Day 5 - April 9th - This morning we go inland for part of the day so that we can visit our Favourite Stone Circle anywhere in Scotland. It is situated on a farm in the Aberdeenshire countryside and the stone circle remains today just as it looked over 4000 years ago and has not been manicured or changed in any way! This is often a favourite stop on our tours as it is so unique and such a magical experience. We then make our way to the coast again with a stop at Forvie National Nature Reserve with some of the Largest Sand Dunes in Britain and one of Scotland's most dramatic stretches of coast. The mud flats of the Ythan Estuary provide a fast food refueling stop for many passing birds and the mouth of the estuary is a year round Hangout for Seals! We will have a Packed Picnic Lunch to enjoy on the beach while we watch the summer acrobatics of Diving Terns or the determined stabbing of the carrot-coloured beaks of Wading Oystercatchers. We then make our way through Cruden Bay to Longhaven Cliffs, a spectacular site of Pink and Red Granite Cliffs rising out of the sea! Longhaven Cliffs offers spectacular views of Seabird Colonies and natural features such as Sea Stacks, Caves and Arches. Seals can be spotted basking on the rocks below and in summer the reserve blossoms with wildflowers! We then make our way to Keith Inch, the Most Easterly Point of Mainland Scotland. From here we make our way along the coast with some delightful stops in hidden coastal villages along the way. Dinner and Overnight Macduff. (B,L,D)


Day 6 - April 10th - This morning we board a boat for a Wildlife Sea Cruise. On these trips you often see Bottlenose Dolphins, Seals and Harbour Porpoise and sometimes Minke Whale. The bottlenose dolphins of the Moray Firth are the most northerly resident group of bottlenose dolphins in the world and a vital part of Scotland’s natural heritage. On this 3 Hour Wildlife Trip we will sail to Troup Head which is home to 4,000 plus gannets and is the only gannet colony in mainland Scotland. In Summer, approximately 22,000 Guillemots, 2,000 Razorbills, 15,000 pairs of Kittiwakes and 2,000 Pairs of Fulmars are present along with smaller numbers of Puffins and Sags as well as Seals. We will have Afternoon Tea in MacDuff before visiting the lovely wee towns we saw from the water on our Puffin Cruise. These are some of the most delightful fishing villages you will ever see! Pennan is a tiny fishing hamlet just off the coast road, down a steep and hazardous hill. Consisting of little more than a single row of whitewashed stone cottages tucked between a cliff and the sea, the village leapt into the limelight when the British movie Local Hero was filmed here in 1982. Next we visit Crovie whose residents frequently have their doorsteps washed by the sea. Tucked against the steep cliffs, its so narrow that its residents have to park at one end of the village and continue to their houses on foot! Next we visit Gardenstown, another cliff-side village on the other side of Troup Head with a lovely beach, an 11th century chapel nearby and a footpath along the cliffs to Crathie. Dinner on your own this evening. Overnight Macduff. (B,L,D)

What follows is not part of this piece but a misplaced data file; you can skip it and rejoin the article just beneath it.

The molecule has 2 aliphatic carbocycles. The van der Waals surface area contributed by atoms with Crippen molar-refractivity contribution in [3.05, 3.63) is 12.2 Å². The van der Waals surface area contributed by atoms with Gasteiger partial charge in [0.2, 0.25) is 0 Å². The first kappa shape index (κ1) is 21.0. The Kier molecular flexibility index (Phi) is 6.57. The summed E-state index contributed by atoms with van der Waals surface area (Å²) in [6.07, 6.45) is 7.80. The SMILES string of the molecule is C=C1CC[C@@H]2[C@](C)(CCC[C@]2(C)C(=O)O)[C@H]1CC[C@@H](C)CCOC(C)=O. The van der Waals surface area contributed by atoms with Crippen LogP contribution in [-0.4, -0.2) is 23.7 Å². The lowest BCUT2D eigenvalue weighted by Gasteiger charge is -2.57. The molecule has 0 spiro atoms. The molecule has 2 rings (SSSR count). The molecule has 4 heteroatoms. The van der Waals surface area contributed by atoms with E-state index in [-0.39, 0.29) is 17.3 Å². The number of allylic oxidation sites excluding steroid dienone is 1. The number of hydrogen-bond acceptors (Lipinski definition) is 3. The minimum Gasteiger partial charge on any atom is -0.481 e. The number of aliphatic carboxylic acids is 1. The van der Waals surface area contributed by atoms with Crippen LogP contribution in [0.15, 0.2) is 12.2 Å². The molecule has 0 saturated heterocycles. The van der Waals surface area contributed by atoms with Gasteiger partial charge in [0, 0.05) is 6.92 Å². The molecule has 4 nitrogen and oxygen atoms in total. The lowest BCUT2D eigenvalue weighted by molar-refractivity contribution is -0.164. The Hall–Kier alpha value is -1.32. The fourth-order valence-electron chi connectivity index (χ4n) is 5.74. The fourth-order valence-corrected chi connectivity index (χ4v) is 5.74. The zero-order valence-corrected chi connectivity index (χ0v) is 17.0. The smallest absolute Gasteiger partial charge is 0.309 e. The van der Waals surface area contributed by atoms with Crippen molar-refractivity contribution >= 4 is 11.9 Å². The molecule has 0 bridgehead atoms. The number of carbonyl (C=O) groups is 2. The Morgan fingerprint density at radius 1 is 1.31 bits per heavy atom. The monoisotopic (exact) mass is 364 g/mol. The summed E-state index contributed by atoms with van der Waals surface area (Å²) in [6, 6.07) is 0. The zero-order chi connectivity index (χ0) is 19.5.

Day 7 - April 11th - Today we will take in more of the lovely coastal villages along the Moray Firth including my favourite and also Mario's favourite. We first visit Portsoy, a quite charming port village with an attractive uphill town centre with streets winding down to the remarkable harbour. You can find well known local jewellery here made from ‘Portsoy Marble’, which was once shipped to Versailles. Our next stop is at Cullen, home to a Traditional Scottish Delicacy, Cullen Skink which is a smoked haddock chowder. There is a harbour and a long stretch of sandy beach with excellent coastal walks to Sunnyside Beach as well as the ruins of Findlater Castle. Next is Mario's favourite, Portknockie with its amazing natural rock formation called Bow Fiddle Rock. The village overlooks the Moray Firth and a harbour, and is a great place to spot dolphins. Next is my favourite village, Findochty at the eastern end of Spey Bay with a small, sandy beach. We will Stop for Pub Lunch before exploring this charming village that dates as far back as the 15th century! In the 18th and 19th centuries Findochty expanded into a busy fishing port and today the harbour hosts small fishing craft and pleasure boats, and is a great place to spot dolphins and porpoise. We will make a stop at Spey Bay before our final village of the day, Buckie. Buckie is busy little town with its own large harbour and marina with stunning beaches with spectacular long walks along the coast. Dinner and Overnight Elgin. (B,L,D)